In the November 7 interview, Mick describes how U.S. researchers treated Rebecca, Philip, and him politely at the Johns Hopkins summit, but how they discounted the relevance of the gun control measures enacted in Britain and Australia to gun control in the United States due to what Mick calls, “the elephant in the room,” the Second Amendment. As I point out during the interview, however, it’s not the Second Amendment itself that is the obstacle to the adoption of definitive gun control laws in the United States, it’s the Supreme Court’s rogue 2008 Heller decision. Americans Against Gun Violence remains the only gun violence prevention in the United States that openly advocates overturning the Heller decision and adopting stringent gun control laws in our country comparable to the laws in Great Britain and Australia, including a complete ban on civilian ownership of all handguns and all automatic and semi-automatic long guns.


Americans Against Gun Violence, in conjunction with the Sacramento Chapter of Physicians for Social Responsibility, brought both Rebecca Peters and Philip Alpers to speak at past annual dinners. We would have brought Mick North to speak in person this year had it not been for ongoing Covid-related travel restrictions and concerns about large public gatherings at the time that we would have needed to start planning the dinner. The interview with Mick that was conducted via Zoom was arranged this year in lieu of an in person annual dinner. We still hope to bring Mick to the States to speak in person in 2022.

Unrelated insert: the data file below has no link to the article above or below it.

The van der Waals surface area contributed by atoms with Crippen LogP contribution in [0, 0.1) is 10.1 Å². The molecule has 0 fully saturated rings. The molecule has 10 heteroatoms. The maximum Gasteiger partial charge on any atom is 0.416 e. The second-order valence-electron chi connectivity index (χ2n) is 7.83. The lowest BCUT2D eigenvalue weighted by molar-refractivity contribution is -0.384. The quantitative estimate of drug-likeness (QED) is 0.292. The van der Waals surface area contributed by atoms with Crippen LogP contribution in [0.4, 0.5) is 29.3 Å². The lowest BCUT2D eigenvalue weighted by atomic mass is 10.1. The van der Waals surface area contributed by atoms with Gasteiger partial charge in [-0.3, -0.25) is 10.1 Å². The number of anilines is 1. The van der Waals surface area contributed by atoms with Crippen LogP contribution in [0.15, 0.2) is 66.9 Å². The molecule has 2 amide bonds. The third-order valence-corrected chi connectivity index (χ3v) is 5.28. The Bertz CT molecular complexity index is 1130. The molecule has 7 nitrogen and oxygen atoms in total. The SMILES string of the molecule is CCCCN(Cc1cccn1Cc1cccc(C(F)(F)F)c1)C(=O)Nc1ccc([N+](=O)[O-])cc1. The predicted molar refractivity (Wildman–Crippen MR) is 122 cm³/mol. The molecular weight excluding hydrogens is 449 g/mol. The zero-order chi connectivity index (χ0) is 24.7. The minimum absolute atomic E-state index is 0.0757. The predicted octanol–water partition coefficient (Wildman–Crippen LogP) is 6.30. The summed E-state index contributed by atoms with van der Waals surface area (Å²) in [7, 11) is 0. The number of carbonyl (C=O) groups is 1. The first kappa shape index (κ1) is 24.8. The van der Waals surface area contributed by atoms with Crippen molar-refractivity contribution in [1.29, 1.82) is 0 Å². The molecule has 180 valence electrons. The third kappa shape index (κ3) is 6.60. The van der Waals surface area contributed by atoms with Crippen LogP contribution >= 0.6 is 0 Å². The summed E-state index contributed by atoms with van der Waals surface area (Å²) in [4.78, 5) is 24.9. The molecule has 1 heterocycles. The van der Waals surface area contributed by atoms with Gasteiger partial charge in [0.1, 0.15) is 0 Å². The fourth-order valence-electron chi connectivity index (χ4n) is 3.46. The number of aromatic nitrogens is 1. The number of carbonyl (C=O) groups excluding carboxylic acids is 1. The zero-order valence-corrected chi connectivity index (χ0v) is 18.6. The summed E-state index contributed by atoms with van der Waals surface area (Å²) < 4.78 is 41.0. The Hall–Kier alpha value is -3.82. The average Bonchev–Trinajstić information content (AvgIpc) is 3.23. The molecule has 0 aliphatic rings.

Our in person annual dinners have been our main fundraisers in past years. We didn’t require any payment for people to log in to the live online interview with Mick North on November 7, and of course, there’s no payment necessary to view the recorded video on YouTube. We would appreciate it, though, if after viewing the interview, you would become an official paid member of Americans Against Gun Violence, if you haven’t already done so, and if you’d make an additional donation, if you’re able, to support our ongoing work. We’d also appreciate it if you’d invite any friends, family members, and colleagues who are seriously concerned about our country’s epidemic of gun violence to view the interview and to become Americans Against Gun Violence members themselves.


Finally, I’d like to strongly encourage you to read Dunblane: Never Forget, if you haven’t already done so. It’s one of the most powerful and inspirational books I’ve ever read. The hard copy of the book is out of print, and existing copies are being sold for over $800, but an electronic version can be downloaded for less than $10. After reading the book and viewing the interview with Mick North, I hope you’ll join me in vowing to redouble our efforts to follow Mick’s example and to prove through our actions, and not just our words, that we are also a country that loves its children more than its guns.





Bill Durston, MD

President, Americans Against Gun Violence
1. Great Britain already had a ban on civilian ownership of automatic and semi-automatic long guns, including so-called “assault rifles.”
2. The term, “preeminent researchers on gun violence from across the country,” was used to describe the individuals invited to participate in the Johns Hopkins summit in the introduction to the compendium that came out of the summit, Reducing Gun Violence in America: Informing Policy with Evidence and Analysis.